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Building a Smarter Container
Savi Technology introduces a device that keeps tabs on what's going on inside a shipping container and sends out real-time reports.
Nov 19, 2003—In the wake of 9/11, government and industry have searched for ways to secure containers and cargo streaming across international boundaries. Although increasingly sophisticated tools exist, such as bomb sniffers and high-tech locks, developing a smart container—capable of sensing changes in the surrounding environment—ranks high on the list of ways to prevent crime and terrorism.
Savi Technology, a Sunnyvale, Calif., provider of supply chain asset management and security solutions, is among the companies working on a smart-container solution. It has introduced Savi Sentinel, a battery-powered RFID device that clamps to a standard intermodal shipping container.
The Sentinel acts as a sensor that can detect if the container has been opened and monitors other sensors that report on the conditions and integrity of goods in the container. It also provides two-way wireless communications within a supply chain network to enable real-time auditing.
“The Sentinel serves as the central brains of a container,” says Blair LaCorte, Savi's executive vice president of business development and marketing. Adds Ravi Rajapakse, Savi’s chief technology officer: “The design and technology are tailored to address both the security concerns and ongoing inefficiencies inherent in the transport of intermodal containers.” Savi demonstrated the product, along with an integrated electronic bolt seal by E. J. Brooks and a radioactivity sensor by RAE Systems, at the U.S. Maritime Security Conference held in New York City in late October.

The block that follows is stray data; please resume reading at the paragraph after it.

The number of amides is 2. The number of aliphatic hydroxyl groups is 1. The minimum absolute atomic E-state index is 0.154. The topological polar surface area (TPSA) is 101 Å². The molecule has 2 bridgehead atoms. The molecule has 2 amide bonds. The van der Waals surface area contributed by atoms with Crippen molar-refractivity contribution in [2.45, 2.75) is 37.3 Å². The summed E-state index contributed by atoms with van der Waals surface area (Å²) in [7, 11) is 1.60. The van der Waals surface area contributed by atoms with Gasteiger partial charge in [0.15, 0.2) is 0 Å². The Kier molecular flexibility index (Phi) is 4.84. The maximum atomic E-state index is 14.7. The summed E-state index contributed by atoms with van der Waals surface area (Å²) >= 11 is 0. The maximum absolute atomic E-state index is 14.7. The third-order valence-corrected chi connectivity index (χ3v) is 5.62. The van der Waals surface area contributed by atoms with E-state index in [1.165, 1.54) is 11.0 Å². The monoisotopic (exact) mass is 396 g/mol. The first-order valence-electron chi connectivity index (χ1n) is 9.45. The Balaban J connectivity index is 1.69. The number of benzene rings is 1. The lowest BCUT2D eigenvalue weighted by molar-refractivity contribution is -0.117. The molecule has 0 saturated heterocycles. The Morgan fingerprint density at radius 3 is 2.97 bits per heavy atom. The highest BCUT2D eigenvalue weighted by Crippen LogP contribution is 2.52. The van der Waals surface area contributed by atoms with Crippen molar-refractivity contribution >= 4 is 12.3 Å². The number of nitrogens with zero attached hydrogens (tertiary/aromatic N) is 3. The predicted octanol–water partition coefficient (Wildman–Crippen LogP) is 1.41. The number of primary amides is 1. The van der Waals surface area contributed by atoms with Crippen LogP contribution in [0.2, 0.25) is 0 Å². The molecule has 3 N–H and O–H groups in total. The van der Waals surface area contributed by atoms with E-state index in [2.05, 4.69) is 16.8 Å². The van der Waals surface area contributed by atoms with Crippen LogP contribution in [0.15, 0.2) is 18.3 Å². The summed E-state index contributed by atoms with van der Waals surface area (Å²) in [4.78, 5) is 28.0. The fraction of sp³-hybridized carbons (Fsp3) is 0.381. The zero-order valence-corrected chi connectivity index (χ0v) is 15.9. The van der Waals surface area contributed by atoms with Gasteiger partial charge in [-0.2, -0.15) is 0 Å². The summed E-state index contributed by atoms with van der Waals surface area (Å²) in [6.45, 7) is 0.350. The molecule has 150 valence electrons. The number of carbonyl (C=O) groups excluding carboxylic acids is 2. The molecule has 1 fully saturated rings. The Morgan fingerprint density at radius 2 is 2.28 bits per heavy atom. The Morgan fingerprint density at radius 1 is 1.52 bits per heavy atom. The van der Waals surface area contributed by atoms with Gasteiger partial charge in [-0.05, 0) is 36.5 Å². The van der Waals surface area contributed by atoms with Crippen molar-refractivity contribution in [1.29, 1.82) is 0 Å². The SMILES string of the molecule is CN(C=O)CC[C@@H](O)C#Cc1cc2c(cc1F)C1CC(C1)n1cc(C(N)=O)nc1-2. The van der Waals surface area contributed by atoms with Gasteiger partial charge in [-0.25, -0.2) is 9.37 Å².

Once clamped to the edge of a container's door, the Sentinel's two-way transponder communicates with the RFID tags wired to other sensors that measure, among other things, changes in light and atmospheric pressure; the presence of environmental toxins; and shock, vibration and radioactivity. The unit also works with Savi’s automated global tracking network, which uses GPS technology and RFID readers located at shipping terminals to furnish shippers, carriers and logistics service providers with real-time visibility about the location, status, security and integrity of their shipments.
Because Savi has designed the Sentinel as an open system that can use both active and passive tags, it’s possible to customize the RFID network for a shipper’s specific needs—whether it’s detecting food spoilage or the presence of terrorist weapons. The Sentinel works with tags that operate at 433 MHz or 123 KHz, providing both long (up to 300 feet) and short (six to eight feet) read ranges, respectively.
Although the reusable device adds about $15 to $50 to the cost of a container, LaCorte believes that it offers several hundred dollars worth of benefits. In addition, the U.S. Customs Service is now advocating the use of smart containers for sea and air shipping and will likely offer expedited passage and reduced paperwork to shippers that use such systems. The Sentinel represents the second generation of smart-container devices. Savi’s first generation security sensor seals–which can detect when a container's seal is broken—are used on more than 1,000 containers in 15 ports worldwide.
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